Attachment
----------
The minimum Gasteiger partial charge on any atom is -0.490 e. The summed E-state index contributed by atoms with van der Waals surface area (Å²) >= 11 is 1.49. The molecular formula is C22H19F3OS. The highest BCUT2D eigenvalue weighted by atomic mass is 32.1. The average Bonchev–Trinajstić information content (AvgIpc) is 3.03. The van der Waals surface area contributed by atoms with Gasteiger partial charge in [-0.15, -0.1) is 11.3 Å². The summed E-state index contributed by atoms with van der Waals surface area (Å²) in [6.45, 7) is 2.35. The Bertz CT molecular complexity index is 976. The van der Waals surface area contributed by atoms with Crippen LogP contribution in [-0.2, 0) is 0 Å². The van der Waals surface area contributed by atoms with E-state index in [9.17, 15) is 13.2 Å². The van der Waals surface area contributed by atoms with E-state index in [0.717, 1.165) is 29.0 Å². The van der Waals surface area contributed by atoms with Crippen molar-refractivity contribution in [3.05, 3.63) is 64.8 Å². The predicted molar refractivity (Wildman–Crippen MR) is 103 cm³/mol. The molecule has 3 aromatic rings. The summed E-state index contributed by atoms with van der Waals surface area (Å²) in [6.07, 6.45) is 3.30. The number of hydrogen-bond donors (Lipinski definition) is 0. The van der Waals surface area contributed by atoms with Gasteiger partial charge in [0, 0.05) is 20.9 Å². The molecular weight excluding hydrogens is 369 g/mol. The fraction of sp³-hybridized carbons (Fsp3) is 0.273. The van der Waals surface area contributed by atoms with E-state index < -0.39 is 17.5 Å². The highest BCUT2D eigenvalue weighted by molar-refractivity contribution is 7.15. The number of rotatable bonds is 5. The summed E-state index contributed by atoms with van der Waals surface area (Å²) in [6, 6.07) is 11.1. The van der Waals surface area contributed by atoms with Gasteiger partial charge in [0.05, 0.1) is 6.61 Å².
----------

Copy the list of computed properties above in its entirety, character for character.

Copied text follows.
The minimum Gasteiger partial charge on any atom is -0.490 e. The summed E-state index contributed by atoms with van der Waals surface area (Å²) >= 11 is 1.49. The molecular formula is C22H19F3OS. The highest BCUT2D eigenvalue weighted by atomic mass is 32.1. The average Bonchev–Trinajstić information content (AvgIpc) is 3.03. The van der Waals surface area contributed by atoms with Gasteiger partial charge in [-0.15, -0.1) is 11.3 Å². The summed E-state index contributed by atoms with van der Waals surface area (Å²) in [6.45, 7) is 2.35. The Bertz CT molecular complexity index is 976. The van der Waals surface area contributed by atoms with Crippen LogP contribution in [-0.2, 0) is 0 Å². The van der Waals surface area contributed by atoms with E-state index in [9.17, 15) is 13.2 Å². The van der Waals surface area contributed by atoms with E-state index in [0.717, 1.165) is 29.0 Å². The van der Waals surface area contributed by atoms with Crippen molar-refractivity contribution in [3.05, 3.63) is 64.8 Å². The predicted molar refractivity (Wildman–Crippen MR) is 103 cm³/mol. The molecule has 3 aromatic rings. The summed E-state index contributed by atoms with van der Waals surface area (Å²) in [6.07, 6.45) is 3.30. The number of hydrogen-bond donors (Lipinski definition) is 0. The van der Waals surface area contributed by atoms with Gasteiger partial charge in [0, 0.05) is 20.9 Å². The molecular weight excluding hydrogens is 369 g/mol. The fraction of sp³-hybridized carbons (Fsp3) is 0.273. The van der Waals surface area contributed by atoms with E-state index < -0.39 is 17.5 Å². The highest BCUT2D eigenvalue weighted by molar-refractivity contribution is 7.15. The number of rotatable bonds is 5. The summed E-state index contributed by atoms with van der Waals surface area (Å²) in [6, 6.07) is 11.1. The van der Waals surface area contributed by atoms with Gasteiger partial charge in [0.05, 0.1) is 6.61 Å².